Sunday, October 26, 2008

Jim Denny's Lunch (Road Trip, Sacramento)

A few months ago my most cherished dining partner and I were invited to a wedding in the great city of Sacramento (*snicker*). Since I'm far too cheap to pay $30 for the two of us to take a shuttle to our hotel, I had my good college buddy Joey pick us up with the lure of free food.

Primarily hunting for brunch food in downtown Sacramento, we stumbled across a large sign. JIM- DENNY's Lunch

The ragged looking shack filled with people sitting at a counter top pushed us to figure out why people were eating here (that and no other restaurant seemed to be open at 10am as well as an awesome looking metal chicken).

This restaurant is a great example of a restaurant that lives on the idea of a short order cook. Greasy, big and hearty portions of food heaped on large heavy plates. Since the inside was completely packed (and smokey, greasy, and hot) we sat outside on a cool Sacramento morning.

Yes, you're absolutely right, their outside looks like the outdoor furnishing section of a Target/Wal-Mart. These seats were not at all comfortable... which only got worse due to the food taking 30+ minutes to come out. Was the food worth the wait?

I'm not going to lie to you dear reader, at a restaurant like this you will not be blown away by the complex layers of flavor or the teasing of your taste buds with ingredients that tickle your grain. What you get are big portions of decent food at a decent price.

First up, the breakfast burrito.

This burrito was so large, they couldn't fully wrap it up.. so you couldn't lift it up and bite into it. It's served with salsa, guac, and sour cream.

The burrito is filled with sausage, ham, potatoes, egg, tomatoes, pepper, and cheese. Nothing was undercook/overcooked, it was properly seasoned. All check marks for your standard breakfast burrito.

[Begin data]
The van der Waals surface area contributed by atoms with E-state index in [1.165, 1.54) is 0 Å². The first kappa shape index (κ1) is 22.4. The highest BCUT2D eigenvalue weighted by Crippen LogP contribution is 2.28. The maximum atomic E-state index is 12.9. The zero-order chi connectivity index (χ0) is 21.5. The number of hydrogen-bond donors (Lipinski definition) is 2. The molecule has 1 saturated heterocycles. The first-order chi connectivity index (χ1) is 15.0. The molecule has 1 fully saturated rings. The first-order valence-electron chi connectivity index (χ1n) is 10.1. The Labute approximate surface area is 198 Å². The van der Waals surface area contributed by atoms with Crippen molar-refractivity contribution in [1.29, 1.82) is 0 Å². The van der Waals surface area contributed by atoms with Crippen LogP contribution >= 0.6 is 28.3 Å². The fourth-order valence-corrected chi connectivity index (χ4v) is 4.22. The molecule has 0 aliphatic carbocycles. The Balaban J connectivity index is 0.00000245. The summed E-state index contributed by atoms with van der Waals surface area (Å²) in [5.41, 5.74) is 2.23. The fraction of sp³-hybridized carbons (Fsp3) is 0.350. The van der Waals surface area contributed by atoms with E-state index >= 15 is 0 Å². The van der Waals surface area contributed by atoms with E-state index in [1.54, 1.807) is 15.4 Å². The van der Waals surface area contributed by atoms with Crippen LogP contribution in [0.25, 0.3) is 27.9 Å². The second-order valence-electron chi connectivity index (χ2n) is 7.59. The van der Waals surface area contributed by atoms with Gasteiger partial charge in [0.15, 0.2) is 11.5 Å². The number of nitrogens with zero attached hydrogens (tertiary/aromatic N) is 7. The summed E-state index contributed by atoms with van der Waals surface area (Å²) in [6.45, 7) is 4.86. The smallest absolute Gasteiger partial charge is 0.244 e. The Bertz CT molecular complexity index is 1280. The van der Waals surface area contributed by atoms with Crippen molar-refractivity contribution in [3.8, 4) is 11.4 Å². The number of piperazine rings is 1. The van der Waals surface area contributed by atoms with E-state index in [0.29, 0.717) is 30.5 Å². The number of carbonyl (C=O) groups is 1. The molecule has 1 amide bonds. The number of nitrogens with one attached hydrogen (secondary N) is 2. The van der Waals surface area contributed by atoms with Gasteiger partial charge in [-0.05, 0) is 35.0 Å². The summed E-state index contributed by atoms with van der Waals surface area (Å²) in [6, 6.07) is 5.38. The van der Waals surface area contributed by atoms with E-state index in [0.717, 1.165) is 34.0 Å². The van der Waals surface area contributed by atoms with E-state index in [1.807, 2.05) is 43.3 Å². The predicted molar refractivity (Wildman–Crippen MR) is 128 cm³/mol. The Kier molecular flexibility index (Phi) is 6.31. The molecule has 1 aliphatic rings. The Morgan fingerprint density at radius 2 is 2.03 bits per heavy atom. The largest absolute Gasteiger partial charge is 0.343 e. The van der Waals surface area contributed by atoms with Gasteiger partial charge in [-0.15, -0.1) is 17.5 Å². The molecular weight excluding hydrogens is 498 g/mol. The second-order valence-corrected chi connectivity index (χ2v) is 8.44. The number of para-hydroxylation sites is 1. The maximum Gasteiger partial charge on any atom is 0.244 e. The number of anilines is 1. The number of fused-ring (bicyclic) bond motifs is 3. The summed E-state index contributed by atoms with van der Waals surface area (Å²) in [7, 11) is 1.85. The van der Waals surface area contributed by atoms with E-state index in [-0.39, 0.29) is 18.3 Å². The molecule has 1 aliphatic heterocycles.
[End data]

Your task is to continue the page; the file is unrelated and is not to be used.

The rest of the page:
Next up, the oiliest dish I have ever laid my eyes on. A Breakfast Croissant sandwich.

Stuffed with a 6 strips of bacon, egg, cheddar cheese and super buttery croissant, the sandwich made me fat just by looking at it. But what more can you ask for? When you want a breakfast sandwich it has all the ingredients necessary. I'd like a few slices of tomatoes, but *shrug* I think the purveyors of the restaurant would disagree and take away from the idea of "FATTENING LARGE PORTIONS".

Now comes Jim Denny's version of Denny's Grand Slam breakfast.

This is a major league grand slam, not a AA minor league one from Denny's. Heaps of crisp hash brown, thick sausage, perfectly runny sunny eggs that just drip over the has browns, and delicious thick bacon. To top it off, the largest pancake I have ever laid my eyes on. (Knife used to show how large it was)

I could not even finish half of this pancake. It was so thick, doughy, and sweet.. mouthfuls of happiness.

Mr. Pancake face approves of this large and filling meal!

Jim Denn's Lunch (closed sunday/monday)
816 12th St
Sacramento, CA 95814

Photobucket

Friday, October 17, 2008

Pizzeria Mozza (Los Angeles)

Pizza Pizza Pizza! Mama Mia it's hard to get good pizza this day and age! Not just well made pizza but pizza that is filled with inspiration and creativity. Sausage this, pepperoni that, it's all the same! Slap on an Italian sounding name and the masses will swarm to any tomato sauce out of a can pizza joint.

But Nancy Silverton, Mario Batali and Joseph Bastianich thought of something different, they wanted great pizza with fresh ingredients and compelling combination. They opened Pizzeria Mozza, probably the hardest pizzaria to make a reservation at in the 48 continental states.

Process:
Call: put on hold, there's actually a recorded voice that tells you what place in line you are (oddly enough.. our whole dinner there I never saw them pick up the phone more than once... leads me to believe it's fake?)
Call answered: I ask for 3 different dates and I was told "we are fully committed that evening." Finally I told them tell me what day you AREN'T committed and they booked us a table.

After an agonizing week of waiting to eat at Pizza Mozza the day finally arrived!
Stepping into the restaurant I understand why it was so packed. It's a pretty small restaurant, you have two bar seating areas and about 15 tables for guests.